Chris Cuomo Demands GOP Congressman Prove There Is No Evidence of Trump-Russia Collusion

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CNN host Chris Cuomo and Rep. Sean Duffy (R., Wis.) had an unusual exchange Friday morning on "New Day," as Cuomo repeatedly demanded Duffy prove a negative; in this case, give evidence of his statement that there is "no evidence" of Russian collusion with the Trump campaign.

As Republicans and Democrats alike have stated, however, no evidence has yet been produced to prove the Trump campaign and the Russians coordinated efforts during the 2016 election. That is not to state that such evidence could not come to light later, as Duffy said, but Cuomo repeatedly demanded Duffy prove himself.

After Duffy also remarked on the absence of evidence surrounding the probe now being led by special counsel Robert Mueller, Cuomo interjected.

"We both know, as attorneys, it is naive at best to suggest we could know," Cuomo said. "We don't know what the FBI has or what they don't have now in the hands of Bob Mueller, and to suggest that this relatively early in an investigation for the FBI—they often look at things for years—that they should know or they should have told people what they have and the proof should be out there, that's equally deceptive, don't you think?"

Duffy started to say he didn't buy into the collusion conspiracy accusations before Cuomo interrupted.

"But you can't know whether there was or not," he said. "That's my point. How do you know there was none? How do you know that there was? You can't know. You don't know the proof."

Duffy said he agreed but added, "You don't know that either."

"The cable news networks are aflame of running stories about collusion between Trump and Russia, and you don't know, and I don't know that," Duffy said.

Cuomo kept at it, comparing Duffy to people making accusations of collusion without proof. Duffy attempted to explain he was merely stating the fact there was no evidence to substantiate that claim, not that the claim itself was false on its face.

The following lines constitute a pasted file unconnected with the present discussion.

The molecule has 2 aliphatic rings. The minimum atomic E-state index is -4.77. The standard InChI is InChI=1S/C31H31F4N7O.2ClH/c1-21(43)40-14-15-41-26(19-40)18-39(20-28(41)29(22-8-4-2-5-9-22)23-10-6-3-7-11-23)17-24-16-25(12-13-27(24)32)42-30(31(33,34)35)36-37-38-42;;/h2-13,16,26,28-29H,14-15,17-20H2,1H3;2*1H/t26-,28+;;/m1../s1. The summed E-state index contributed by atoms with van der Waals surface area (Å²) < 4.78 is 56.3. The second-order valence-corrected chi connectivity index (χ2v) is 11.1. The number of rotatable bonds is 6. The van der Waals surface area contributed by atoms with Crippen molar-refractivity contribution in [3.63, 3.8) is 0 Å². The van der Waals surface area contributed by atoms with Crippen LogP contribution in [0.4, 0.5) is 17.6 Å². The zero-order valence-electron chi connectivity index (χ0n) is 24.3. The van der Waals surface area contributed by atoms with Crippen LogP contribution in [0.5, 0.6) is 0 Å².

"What I think is happening is there is a conversation about collusion, and my point is there's no evidence of collusion," Duffy said.

"We don't know what the evidence is!" Cuomo said. "Why do you think you would know if there's evidence of collusion? Why would you know?"

Duffy pointed to the numerous leaks coming out of the White House, saying "there are no secrets" and he had "pause" about the accusations.

"You can have pause," Cuomo said. "I'm just saying, it's such a gross assumption that you're making. Because it didn't leak, we should assume it's not true."

When Duffy repeated yet again there was "no evidence," Cuomo got more flustered, as he continued to assume Duffy meant he was saying the collusion charges couldn't be true at all. When Duffy said there was "no public information" about collusion, Cuomo acknowledged it was a "fair statement."

The two continued their philosophical conversation about assuming the negatives for several minutes. Duffy stated at one point that he would be happy to come back and discuss evidence of collusion should any come to light.

When Cuomo again accused him of stating flatly there was no collusion, Duffy corrected him to say that he didn't "think" there was any. Cuomo bristled, saying "What's the difference?"

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